Blog Objective

This is a blog that attempts to make life easier by noting down the author's accrued knowledge and experiences.
The author has dealt with several IT projects (in Java EE and .NET) and is a specialist in system development.

04 September 2010

Deciding when to use an Agile or Waterfall methodology

Comparison table:

Skill level of developers:

Possible hybrid approach for Brownfield projects
  1. Site survey
  2. Engineering
    • Discovery
    • Re-engineer
    • Generate
    • Test
  3. Acceptance
  4. Deployment

What went wrong with a particular government project?
  1. Requirement solicitation happened prior to any development (as part of the tender exercise)
  2. Vendor organisation (especially management) isn’t agile enough but customer insisted on unprecedented RAD approach
  3. Supposed prototyping team is
    • Overworked – had to develop the prototype during office hours and prepare for presentation after that
    • Not agile enough
    • Not trained to be agile

What went wrong with a particular private out-sourced project?
  1. Requirement solicitation happened prior to any development (as part of the requirements specification
  2. Requirements specification was contractual
  3. Customer isn’t agile enough and was not well-prepared for SCRUM (lack of training, knowledge and acceptance)
  4. Project started with Waterfall approach but changed to SCRUM mid-way
  5. Sprint demonstration failed as
    1. system tended to be buggy or less than ready for demonstration (confidence inevitably affected)
    2. customer expected the realization of requirements to be completely thought through and analyzed prior to sprints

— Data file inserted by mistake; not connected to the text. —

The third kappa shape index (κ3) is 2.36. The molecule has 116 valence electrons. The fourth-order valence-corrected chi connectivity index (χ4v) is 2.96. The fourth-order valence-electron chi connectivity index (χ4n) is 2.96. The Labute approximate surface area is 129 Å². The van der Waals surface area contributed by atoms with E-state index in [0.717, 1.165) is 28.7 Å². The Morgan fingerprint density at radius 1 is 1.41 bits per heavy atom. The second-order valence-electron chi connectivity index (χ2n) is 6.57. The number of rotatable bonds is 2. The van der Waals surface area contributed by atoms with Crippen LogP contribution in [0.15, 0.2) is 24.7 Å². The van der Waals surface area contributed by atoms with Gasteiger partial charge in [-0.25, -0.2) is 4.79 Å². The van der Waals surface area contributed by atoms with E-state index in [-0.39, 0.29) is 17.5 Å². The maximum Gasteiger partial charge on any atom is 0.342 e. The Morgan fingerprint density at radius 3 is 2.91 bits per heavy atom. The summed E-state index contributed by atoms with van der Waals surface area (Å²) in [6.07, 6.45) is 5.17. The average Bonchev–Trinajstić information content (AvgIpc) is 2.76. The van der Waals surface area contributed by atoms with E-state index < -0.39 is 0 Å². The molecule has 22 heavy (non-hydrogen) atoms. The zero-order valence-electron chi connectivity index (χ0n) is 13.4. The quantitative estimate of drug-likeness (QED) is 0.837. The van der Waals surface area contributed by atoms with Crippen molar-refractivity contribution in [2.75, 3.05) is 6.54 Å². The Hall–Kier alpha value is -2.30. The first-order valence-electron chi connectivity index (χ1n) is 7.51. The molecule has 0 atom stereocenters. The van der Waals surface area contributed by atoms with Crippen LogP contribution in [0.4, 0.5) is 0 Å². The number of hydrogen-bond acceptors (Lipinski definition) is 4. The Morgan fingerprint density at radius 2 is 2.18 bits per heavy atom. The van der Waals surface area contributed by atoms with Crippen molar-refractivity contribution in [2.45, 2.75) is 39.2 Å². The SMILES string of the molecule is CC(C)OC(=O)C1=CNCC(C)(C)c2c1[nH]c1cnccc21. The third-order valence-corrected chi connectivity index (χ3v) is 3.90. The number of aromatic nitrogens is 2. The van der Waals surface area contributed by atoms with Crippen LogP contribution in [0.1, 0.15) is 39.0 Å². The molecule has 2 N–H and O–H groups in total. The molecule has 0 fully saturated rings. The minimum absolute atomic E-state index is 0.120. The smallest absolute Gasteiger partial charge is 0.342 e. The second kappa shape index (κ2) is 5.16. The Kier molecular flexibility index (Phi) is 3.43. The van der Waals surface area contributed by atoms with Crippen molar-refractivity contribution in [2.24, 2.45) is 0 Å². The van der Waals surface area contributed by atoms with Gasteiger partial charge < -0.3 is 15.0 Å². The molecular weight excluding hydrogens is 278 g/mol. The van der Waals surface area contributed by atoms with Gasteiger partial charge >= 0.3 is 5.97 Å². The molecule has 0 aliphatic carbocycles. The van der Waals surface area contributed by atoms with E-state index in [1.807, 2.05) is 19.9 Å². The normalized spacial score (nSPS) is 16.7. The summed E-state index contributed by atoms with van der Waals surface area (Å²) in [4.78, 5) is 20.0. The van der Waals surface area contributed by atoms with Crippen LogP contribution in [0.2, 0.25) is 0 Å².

3. customer expected the solution to be as per previously agreed (prior to changing to SCRUM approach)
  6. Customer had difficulty appreciating & comprehending users’ stories compared to the original users’ requirements
  7. SCRUM approach ended abruptly for product line and project team took over development
  8. On-site customer for sprints was glaringly missing. Customer proxy, BA employed by the vendor, was not representative of the customer
  9. Customer was not involved in sprints except for the sprint demonstrations

What were common between the projects that led to failures?
  1. At least one of the parties (customer, development team or the management of both sides) was not prepared for Agile methods
  2. The onsite Customer was absent
  3. Projects were contractual in nature
  4. Requirements were solicited and agreed upon. Further, some aspects of the solution may have been agreed upon
  5. Customer knows (or at least, believes he/ she knows) what he/ she wants

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